“Good thing I learned about parallelograms in school. They have really come in handy this parallelogram-season.”
I hear jokes like these made all the time; insinuating that what is taught in schools isn’t relevant to daily life so it’s not worth learning. I really feel these statements divide our society into two camps: (1) school should be about preparing for life, and (2) school should be about learning to learn
In the first camp, are those who feel school should be about preparing for life. To be clear, I see this camp as those who want school to be about the daily skills we need to survive in society. This camp wants students to learn to cook, clean, do taxes, and change a tire. (To be clear, all of these skills are taught in schools today, but are undervalued because they are not part of the “core curriculum” of mathematics, languages, social studies/history, and science.)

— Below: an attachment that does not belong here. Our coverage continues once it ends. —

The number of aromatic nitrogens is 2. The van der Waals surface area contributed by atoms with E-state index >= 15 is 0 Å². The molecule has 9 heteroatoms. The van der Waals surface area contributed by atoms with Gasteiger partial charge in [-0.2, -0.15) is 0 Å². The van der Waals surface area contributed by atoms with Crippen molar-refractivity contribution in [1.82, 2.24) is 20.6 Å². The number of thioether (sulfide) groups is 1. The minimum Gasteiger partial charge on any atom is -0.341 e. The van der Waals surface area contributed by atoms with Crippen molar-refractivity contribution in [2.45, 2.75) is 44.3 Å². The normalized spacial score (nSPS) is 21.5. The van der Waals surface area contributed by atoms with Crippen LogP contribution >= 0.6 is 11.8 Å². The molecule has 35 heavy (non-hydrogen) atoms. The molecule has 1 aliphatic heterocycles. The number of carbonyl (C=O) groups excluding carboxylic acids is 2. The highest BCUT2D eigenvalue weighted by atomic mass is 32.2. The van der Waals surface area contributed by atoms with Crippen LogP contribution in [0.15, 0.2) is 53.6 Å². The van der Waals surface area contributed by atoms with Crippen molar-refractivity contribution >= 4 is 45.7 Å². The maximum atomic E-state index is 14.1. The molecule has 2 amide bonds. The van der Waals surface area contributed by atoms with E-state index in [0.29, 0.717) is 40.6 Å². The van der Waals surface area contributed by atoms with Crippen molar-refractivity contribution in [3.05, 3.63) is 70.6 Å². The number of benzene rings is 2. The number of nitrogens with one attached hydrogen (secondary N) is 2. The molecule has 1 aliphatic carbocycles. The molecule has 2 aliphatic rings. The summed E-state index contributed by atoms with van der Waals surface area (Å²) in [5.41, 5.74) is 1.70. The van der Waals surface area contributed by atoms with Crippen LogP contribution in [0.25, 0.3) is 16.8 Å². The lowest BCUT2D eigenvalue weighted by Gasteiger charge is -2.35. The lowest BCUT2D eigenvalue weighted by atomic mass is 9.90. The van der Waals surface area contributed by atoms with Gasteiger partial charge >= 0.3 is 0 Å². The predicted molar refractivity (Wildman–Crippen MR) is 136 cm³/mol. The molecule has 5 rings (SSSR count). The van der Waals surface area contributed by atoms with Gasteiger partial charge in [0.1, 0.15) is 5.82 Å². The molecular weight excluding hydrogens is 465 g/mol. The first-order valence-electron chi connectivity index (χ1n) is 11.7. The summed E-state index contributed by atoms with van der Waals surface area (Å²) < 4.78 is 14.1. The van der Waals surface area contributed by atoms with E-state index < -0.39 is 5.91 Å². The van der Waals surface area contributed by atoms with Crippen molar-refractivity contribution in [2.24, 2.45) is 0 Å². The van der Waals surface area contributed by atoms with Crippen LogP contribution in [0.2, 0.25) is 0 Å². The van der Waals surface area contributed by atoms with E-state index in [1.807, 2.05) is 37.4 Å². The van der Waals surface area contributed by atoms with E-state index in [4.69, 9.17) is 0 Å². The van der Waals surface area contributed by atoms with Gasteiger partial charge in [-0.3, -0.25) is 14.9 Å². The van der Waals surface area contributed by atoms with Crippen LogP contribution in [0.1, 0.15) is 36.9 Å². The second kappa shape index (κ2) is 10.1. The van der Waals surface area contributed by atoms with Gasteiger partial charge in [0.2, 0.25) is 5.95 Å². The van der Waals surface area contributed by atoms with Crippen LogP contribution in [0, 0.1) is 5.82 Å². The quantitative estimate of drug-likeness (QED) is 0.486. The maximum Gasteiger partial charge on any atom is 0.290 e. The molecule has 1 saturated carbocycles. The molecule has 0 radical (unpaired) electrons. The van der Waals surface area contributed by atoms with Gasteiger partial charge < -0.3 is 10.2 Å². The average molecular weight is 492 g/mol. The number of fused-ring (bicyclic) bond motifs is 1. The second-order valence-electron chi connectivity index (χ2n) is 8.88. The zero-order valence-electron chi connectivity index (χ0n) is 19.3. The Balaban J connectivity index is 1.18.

In the second camp, I would put those that see learning as a process and that we learn to learn is more important than the content we learn. Teaching problem-solving in mathematics (for example), if done in a way that a growth mindset endures, can teach others how to approach problems in daily life. if you apply what you know in new ways, you can solve any problem.
Learning to learn teaches that if you apply what you know in new ways, you can solve any problem. It teaches students to find and evaluate the information they need instead of expecting to learn everything from a syllabus. Isn’t this a more valuable use of learning time than to learn a skill specific to one situation?
I guess I just have trouble with the viewpoint of who has the responsibility when it comes to learning a new topic or skill…